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The prognostic power of 18F-FDG PET/CT extends to estimating systemic treatment response duration in metastatic castration-resistant prostate cancer (mCRPC) patients

Abstract

Background

We aimed to test whether the prognostic value of 18 F‐Fluorodeoxyglucose Positron Emission Tomography/Computed Tomography (FDG-PET/CT) in metastatic castration-resistant prostate cancer (mCRPC) extends to the estimation of systemic treatment response duration.

Methods

mCRPC patients submitted to FDG-PET/CT in four Italian centers from 2005 to 2020 were retrospectively enrolled. Clinical and biochemical data at the time of imaging were collected, and SUV max of the hottest lesion, total metabolic tumor volume (MTV), and total lesion glycolysis (TLG) were calculated. The correlation between PET- and biochemical-derived parameters with Overall Survival (OS) was analysed. The prediction of treatment response duration was assessed in the subgroup submitted to FDG-PET/CT in the six months preceding Chemotherapy (namely Docetaxel or Cabazitaxel, 24 patients) or Androgen-Receptor Targeted Agents (ARTA, namely Abiraterone or Enzalutamide, 20 patients) administration.

Results

We enrolled 114 mCRPC patients followed-up for a median interval lasting 15 months. While at univariate analysis, prostate-specific antigen (PSA), Alkaline Phosphatase (ALP), MTV, and TLG were associated with OS, at the multivariate Cox regression analysis, the sole MTV could independently predict OS (p < 0.0001). In the subgroup submitted to FDG-PET/CT before the systemic treatment initiation, PSA and TLG could also predict treatment response duration independently (p < 0.05). Of note, while PSA could not indicate the best treatment choice, lower TLG was associated with higher success rates for ARTA but had no impact on chemotherapy efficacy.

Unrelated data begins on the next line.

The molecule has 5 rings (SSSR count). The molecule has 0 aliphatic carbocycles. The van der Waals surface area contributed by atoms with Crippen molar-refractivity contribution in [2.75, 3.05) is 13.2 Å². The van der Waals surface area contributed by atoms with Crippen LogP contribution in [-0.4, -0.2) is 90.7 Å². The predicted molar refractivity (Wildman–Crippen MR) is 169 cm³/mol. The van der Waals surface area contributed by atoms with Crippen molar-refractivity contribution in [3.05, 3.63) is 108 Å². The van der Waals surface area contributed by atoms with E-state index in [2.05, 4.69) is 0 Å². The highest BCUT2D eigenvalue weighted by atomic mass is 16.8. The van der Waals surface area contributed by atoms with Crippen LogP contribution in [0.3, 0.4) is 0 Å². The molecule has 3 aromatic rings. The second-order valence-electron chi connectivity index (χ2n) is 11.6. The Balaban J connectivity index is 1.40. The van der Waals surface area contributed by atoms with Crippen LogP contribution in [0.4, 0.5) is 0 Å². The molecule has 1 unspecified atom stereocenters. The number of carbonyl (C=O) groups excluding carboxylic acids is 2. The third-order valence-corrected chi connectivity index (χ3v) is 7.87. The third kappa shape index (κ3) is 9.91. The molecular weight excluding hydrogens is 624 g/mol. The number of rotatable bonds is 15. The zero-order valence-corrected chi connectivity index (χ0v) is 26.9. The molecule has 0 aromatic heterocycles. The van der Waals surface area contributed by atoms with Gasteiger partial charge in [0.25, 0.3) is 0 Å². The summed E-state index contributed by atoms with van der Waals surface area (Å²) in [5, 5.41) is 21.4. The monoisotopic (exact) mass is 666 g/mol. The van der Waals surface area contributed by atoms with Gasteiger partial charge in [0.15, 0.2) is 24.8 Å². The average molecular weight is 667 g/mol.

Conclusions

FDG-PET/CT’s prognostic value extends to predicting treatment response duration in mCRPC, thus potentially guiding the systemic treatment selection.

Introduction

In the last years, the therapeutic strategy for advanced prostate cancer (PC) radically changed due to improved knowledge of PC basic biology and progression mechanisms. Indeed, new molecules have been registered for the metastatic castration-resistant phase of the disease (mCRPC), and several emerging compounds are currently in the path of their validation.